Poetry

Boats

Hailey Leithauser

Boats are sad folks
as they rock
and they rock tied
in the dull
tinfoil light to
their docks.
Boats could be
cradles, they
look just
like cradles so
emptied
and hollowed
of hope
that they
float. Boats
adore all the green rivers
and seas that
ignore them, that
pat without
romance their broad
wooden backsides
in rhythmic,
laconic,
salty, fat slaps
and how they
are cozy
and slow, boats,
lonely, given the names
of out-of-date mistresses,
loved and abandoned
like mistresses: Patsy,
Peggy, Trudy
and Beatrice. Coffins
are boats too,
scuttled
and scrapped
in a close,
airless ocean,
less
empty perhaps, but
still sad. I had
a boat once and I painted it
blue. I assume
it was glum as
the rest and I guess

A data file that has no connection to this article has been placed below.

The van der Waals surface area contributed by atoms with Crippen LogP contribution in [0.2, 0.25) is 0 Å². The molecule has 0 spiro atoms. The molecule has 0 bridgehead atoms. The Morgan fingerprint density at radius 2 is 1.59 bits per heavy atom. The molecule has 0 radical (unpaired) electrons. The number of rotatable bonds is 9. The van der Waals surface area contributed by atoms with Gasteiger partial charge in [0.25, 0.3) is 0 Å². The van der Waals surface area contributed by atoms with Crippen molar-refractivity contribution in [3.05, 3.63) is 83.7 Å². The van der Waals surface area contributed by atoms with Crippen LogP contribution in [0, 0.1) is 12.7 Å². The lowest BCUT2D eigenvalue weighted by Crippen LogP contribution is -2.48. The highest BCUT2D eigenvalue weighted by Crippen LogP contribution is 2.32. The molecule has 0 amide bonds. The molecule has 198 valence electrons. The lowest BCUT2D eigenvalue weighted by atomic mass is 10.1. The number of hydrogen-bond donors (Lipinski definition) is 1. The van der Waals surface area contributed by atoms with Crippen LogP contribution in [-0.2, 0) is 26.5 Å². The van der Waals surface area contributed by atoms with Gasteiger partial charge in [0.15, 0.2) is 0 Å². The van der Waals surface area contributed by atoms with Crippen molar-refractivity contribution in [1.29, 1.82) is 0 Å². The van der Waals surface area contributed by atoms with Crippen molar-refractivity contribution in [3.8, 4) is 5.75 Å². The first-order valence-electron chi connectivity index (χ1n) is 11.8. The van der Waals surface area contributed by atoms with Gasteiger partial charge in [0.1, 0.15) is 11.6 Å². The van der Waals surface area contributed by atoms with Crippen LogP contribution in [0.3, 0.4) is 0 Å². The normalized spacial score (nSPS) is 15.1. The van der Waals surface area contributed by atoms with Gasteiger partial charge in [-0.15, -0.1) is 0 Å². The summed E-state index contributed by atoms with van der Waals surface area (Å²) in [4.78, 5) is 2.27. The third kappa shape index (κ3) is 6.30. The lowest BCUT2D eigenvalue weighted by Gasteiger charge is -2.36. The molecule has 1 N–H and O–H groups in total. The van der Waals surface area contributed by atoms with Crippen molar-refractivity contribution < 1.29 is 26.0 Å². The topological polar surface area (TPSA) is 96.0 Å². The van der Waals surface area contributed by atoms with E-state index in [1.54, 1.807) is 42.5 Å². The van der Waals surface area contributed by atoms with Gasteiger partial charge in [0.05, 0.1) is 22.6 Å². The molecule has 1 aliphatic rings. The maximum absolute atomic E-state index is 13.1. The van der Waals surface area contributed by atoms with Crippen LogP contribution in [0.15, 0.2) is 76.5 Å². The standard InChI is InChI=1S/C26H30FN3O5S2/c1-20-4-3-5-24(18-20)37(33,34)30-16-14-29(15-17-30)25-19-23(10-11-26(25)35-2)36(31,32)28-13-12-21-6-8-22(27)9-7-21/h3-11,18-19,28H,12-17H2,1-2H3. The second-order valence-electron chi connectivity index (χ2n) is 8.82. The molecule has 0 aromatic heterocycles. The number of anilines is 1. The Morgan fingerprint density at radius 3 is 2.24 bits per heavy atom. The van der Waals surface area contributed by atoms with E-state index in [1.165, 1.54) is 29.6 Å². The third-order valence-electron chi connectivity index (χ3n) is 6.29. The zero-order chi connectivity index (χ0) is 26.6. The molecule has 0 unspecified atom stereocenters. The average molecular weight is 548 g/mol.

it forgot me in time,
and maybe it swelled
and it rotted
and maybe its tiny
blue paint flakes
blistered and
swam as a swarm
of stubborn,
lost stars
chipped off
and shed
in the balletic
brace
of aggregate heaven-
light slopping
its wake.

Hailey Leithauser is the author of Swoop. She has published work in 32 Poems, The Antioch Review, Dark Horse, The Gettysburg Review, The Hopkins Review, and elsewhere.
Originally published:
October 1, 2018

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